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    1. The child is around three, I think. Thanks for adding your experienced opinion to the mix and, of course, you are right that these kids did give up the baby with only that one string for visitations attached. The adoptive parents do have the right to look out for their child, physically and emotionally. My cleaning girl and I had not talked about the situation in between this blog and the one I wrote earlier. I could see trust being an issue on the adoptive parent's part. I'm glad my cleaning girl is working with a counselor, who, she said, has been working with her off and on since she was an abused child and she says it's helping.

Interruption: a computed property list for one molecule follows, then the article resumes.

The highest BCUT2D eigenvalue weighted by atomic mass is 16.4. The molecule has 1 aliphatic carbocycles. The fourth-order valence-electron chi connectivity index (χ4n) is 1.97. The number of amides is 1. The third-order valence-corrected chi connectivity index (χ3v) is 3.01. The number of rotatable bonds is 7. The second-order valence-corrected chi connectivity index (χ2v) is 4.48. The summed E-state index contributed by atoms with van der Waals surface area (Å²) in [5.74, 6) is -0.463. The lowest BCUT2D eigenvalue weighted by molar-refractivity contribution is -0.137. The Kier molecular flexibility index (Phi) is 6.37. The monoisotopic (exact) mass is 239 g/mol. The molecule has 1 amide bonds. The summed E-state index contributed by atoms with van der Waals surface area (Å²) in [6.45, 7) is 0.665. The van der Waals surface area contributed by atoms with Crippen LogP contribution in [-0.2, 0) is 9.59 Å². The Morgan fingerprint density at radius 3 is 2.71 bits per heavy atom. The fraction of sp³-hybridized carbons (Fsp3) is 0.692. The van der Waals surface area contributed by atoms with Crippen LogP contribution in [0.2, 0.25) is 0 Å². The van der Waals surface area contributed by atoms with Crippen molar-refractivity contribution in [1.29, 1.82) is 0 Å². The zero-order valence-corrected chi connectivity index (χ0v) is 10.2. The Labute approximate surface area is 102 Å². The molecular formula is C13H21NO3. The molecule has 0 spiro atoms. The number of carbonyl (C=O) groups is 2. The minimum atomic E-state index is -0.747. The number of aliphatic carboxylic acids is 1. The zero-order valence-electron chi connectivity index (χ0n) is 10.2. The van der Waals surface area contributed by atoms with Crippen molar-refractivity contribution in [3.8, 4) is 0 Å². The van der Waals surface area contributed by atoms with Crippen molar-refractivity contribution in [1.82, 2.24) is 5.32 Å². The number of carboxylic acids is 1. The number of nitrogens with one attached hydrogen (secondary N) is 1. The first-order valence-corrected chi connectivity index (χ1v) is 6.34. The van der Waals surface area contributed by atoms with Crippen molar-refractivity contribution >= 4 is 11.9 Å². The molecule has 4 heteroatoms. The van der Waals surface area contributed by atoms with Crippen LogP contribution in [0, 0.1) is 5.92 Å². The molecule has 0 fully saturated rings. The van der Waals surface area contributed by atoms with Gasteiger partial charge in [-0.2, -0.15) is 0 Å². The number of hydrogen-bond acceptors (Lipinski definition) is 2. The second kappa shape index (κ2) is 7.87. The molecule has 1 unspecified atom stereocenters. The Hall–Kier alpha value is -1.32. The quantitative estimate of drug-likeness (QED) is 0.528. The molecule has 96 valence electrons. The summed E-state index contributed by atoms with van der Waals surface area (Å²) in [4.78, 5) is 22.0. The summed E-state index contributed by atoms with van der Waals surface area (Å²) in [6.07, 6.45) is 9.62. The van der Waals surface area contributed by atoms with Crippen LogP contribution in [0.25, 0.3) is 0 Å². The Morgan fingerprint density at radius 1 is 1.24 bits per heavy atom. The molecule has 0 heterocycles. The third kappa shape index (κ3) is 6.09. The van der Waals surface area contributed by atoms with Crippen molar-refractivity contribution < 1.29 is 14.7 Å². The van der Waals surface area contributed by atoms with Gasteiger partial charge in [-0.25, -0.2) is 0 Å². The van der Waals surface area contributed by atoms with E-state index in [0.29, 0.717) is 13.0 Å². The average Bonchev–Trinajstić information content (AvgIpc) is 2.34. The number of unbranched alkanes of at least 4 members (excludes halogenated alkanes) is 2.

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    2. I think the key to open adoption is working through a skilled and experienced agency with counselors who will counsel everyone about the realities of this decision on both sides. Birth parents need to understand they are no longer parents and they need to let go of the fantasy that they still are..adoptive parents need to honor any commitments they make unless the child is hurt by them in any way (and not just that the adoptive parent feels sad or resentful or whatever; gotta deal with that and set it aside). I had a rough go of it at first with visits, but what really helped was the birth families constant thanks and gratitude for our role -- they had great boundaries around who the parents were and in turn we could be generous and loving toward them by encouraging time with the kids. Now all of this said, we didn't even start visits until our sons were 5 years old...prior to that it was all letters and photos. And we live 300 miles away from the birth families of our sons, so visits were by necessity sporadic. All of this was over 30 years ago...things have loosened up considerably now and I don't think that's necessarily a good thing. Too often the birth families and adoptive families are left to figure it all out on their own after the initial few months (if it's though an agency; I would NEVER try to navigate this through private adoption where the lawyers do the legal stuff but the emotional/relationship part is left untended.) When visits start early and are frequent my feeling is the birth parents never really move on in their role in the triad and adoptive families take forever to feel a sense of entitlement and security as a new parent. Believe me, adoptive parents do not forget for one minute that this child came to them through the generosity of another. I've heard of visits where the birth mom criticized and questioned everything the adoptive mom did! Anyway, I guess I have some passion around this and I hope maybe your readers will learn that open adoption is a beautiful thing...fraught with "issues" if people aren't getting the support they need. One other thing....you mention your cleaning girl had a rough past. Often the birth mom is very needy and looks to the adoptive parents as a "parent" for her as well. This happened a little bit to us and we had to draw a firm boundary there. Often the emotional demands can be overwhelming. So...yes. Complicated, but ultimately it's about the child growing up knowing their birth story, feeling secure in the knowledge that everyone loves him/her, and there are no secrets, no fantasies about who the birthparents might be "out there". My sons are grateful to know their birthmothers and have a distant but fond relationship with them. That's the ending we all wanted -- it's for THE KIDS not for the adults. I worked in foster care for many years -- if more people put kids first, my job would have been unnecessary. End of lecture -- again. :)